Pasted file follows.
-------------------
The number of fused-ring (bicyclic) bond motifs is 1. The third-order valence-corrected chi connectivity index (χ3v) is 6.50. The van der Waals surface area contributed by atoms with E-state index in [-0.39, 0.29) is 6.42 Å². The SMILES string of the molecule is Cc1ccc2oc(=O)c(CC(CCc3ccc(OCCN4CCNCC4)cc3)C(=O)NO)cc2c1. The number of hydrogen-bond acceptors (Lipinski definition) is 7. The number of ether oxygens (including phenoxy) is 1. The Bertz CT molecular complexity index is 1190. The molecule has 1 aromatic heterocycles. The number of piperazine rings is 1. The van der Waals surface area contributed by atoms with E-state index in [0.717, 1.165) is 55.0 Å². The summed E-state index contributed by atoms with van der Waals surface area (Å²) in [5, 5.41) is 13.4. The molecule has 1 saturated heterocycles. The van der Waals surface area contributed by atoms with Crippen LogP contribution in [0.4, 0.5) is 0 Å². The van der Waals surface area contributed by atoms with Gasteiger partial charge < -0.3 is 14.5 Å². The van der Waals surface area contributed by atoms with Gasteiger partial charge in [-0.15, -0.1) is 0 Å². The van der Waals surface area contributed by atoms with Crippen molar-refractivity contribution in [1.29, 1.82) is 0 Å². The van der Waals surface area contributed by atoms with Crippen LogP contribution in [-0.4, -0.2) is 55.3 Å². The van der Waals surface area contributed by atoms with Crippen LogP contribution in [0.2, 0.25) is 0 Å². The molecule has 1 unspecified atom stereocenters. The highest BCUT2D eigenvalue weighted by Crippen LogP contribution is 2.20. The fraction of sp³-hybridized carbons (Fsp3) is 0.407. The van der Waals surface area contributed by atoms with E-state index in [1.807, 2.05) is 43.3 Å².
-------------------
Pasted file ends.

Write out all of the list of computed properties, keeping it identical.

The number of fused-ring (bicyclic) bond motifs is 1. The third-order valence-corrected chi connectivity index (χ3v) is 6.50. The van der Waals surface area contributed by atoms with E-state index in [-0.39, 0.29) is 6.42 Å². The SMILES string of the molecule is Cc1ccc2oc(=O)c(CC(CCc3ccc(OCCN4CCNCC4)cc3)C(=O)NO)cc2c1. The number of hydrogen-bond acceptors (Lipinski definition) is 7. The number of ether oxygens (including phenoxy) is 1. The Bertz CT molecular complexity index is 1190. The molecule has 1 aromatic heterocycles. The number of piperazine rings is 1. The van der Waals surface area contributed by atoms with E-state index in [0.717, 1.165) is 55.0 Å². The summed E-state index contributed by atoms with van der Waals surface area (Å²) in [5, 5.41) is 13.4. The molecule has 1 saturated heterocycles. The van der Waals surface area contributed by atoms with Crippen LogP contribution in [0.4, 0.5) is 0 Å². The van der Waals surface area contributed by atoms with Gasteiger partial charge < -0.3 is 14.5 Å². The van der Waals surface area contributed by atoms with Gasteiger partial charge in [-0.15, -0.1) is 0 Å². The van der Waals surface area contributed by atoms with Crippen molar-refractivity contribution in [1.29, 1.82) is 0 Å². The van der Waals surface area contributed by atoms with Crippen LogP contribution in [-0.4, -0.2) is 55.3 Å². The van der Waals surface area contributed by atoms with Crippen LogP contribution in [0.2, 0.25) is 0 Å². The molecule has 1 unspecified atom stereocenters. The highest BCUT2D eigenvalue weighted by Crippen LogP contribution is 2.20. The fraction of sp³-hybridized carbons (Fsp3) is 0.407. The van der Waals surface area contributed by atoms with E-state index in [1.807, 2.05) is 43.3 Å².